URBANA-CHAMPAIGN, Ill., May 11, 2004 (United Press International via COMTEX) -- Studies at the University of Illinois at Urbana-Champaign suggest struggling children whose parents are not controlling do better with homework.
The researchers found children who initially did poorly at homework tasks lacked concentration when their parents were controlling. In contrast, the children who had parents that were autonomy-supportive had improved performance.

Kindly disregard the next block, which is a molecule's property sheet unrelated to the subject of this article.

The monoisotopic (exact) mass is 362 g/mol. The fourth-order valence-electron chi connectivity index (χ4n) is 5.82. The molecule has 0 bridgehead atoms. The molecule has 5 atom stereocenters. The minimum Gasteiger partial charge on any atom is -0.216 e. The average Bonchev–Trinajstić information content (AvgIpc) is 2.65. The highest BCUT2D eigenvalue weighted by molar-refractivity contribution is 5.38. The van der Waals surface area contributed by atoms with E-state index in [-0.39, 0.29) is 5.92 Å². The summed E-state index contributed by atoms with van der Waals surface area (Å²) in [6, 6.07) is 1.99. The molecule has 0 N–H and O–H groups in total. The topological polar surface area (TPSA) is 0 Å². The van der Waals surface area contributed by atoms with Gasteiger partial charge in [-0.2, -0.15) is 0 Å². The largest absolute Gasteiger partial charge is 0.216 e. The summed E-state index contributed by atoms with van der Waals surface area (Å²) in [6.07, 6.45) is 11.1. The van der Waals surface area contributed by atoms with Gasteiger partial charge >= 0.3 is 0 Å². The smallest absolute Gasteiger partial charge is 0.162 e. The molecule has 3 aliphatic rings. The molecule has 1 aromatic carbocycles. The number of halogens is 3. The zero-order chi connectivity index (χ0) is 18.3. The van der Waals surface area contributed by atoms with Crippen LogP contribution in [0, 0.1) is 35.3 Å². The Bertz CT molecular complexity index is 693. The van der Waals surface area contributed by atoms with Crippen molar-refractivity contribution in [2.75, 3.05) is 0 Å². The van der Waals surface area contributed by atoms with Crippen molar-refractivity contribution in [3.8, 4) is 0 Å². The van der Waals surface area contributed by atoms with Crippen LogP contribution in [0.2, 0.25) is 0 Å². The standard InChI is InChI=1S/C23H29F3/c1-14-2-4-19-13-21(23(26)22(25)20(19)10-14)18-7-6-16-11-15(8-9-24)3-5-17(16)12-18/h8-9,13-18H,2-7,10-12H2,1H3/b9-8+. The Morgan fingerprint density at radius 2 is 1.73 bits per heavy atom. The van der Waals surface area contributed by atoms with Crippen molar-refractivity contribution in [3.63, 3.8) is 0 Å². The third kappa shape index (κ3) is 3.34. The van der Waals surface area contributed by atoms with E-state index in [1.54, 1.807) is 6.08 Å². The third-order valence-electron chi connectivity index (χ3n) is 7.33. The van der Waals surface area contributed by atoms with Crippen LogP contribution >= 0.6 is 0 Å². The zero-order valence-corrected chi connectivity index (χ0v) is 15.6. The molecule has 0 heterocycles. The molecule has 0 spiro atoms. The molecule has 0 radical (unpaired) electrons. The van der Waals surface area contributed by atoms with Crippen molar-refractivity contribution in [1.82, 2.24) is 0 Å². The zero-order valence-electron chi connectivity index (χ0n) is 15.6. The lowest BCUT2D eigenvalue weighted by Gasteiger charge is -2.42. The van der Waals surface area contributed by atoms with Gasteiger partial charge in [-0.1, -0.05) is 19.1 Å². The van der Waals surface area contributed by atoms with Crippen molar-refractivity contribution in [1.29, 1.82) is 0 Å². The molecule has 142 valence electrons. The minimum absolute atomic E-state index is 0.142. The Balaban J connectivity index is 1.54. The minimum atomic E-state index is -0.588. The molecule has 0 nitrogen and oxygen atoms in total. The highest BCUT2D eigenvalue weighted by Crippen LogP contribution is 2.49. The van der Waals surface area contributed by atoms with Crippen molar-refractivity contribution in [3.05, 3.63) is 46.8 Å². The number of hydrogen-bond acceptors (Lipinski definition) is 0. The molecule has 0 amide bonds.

Parents that issued commands, do assigned tasks for their children or rush them at homework resulted in struggling children becoming disengaged, the researchers said.
"When mothers respond to their children in a manner that supports autonomy, children doing poorly actually experience increases in their performance during their interactions with their mothers and the next day," said study author Eva Pomerantz. "Perhaps most importantly their school grades improve over time."
The findings are published in the May/June issue of the journal Child Development.
Copyright 2004 by United Press International.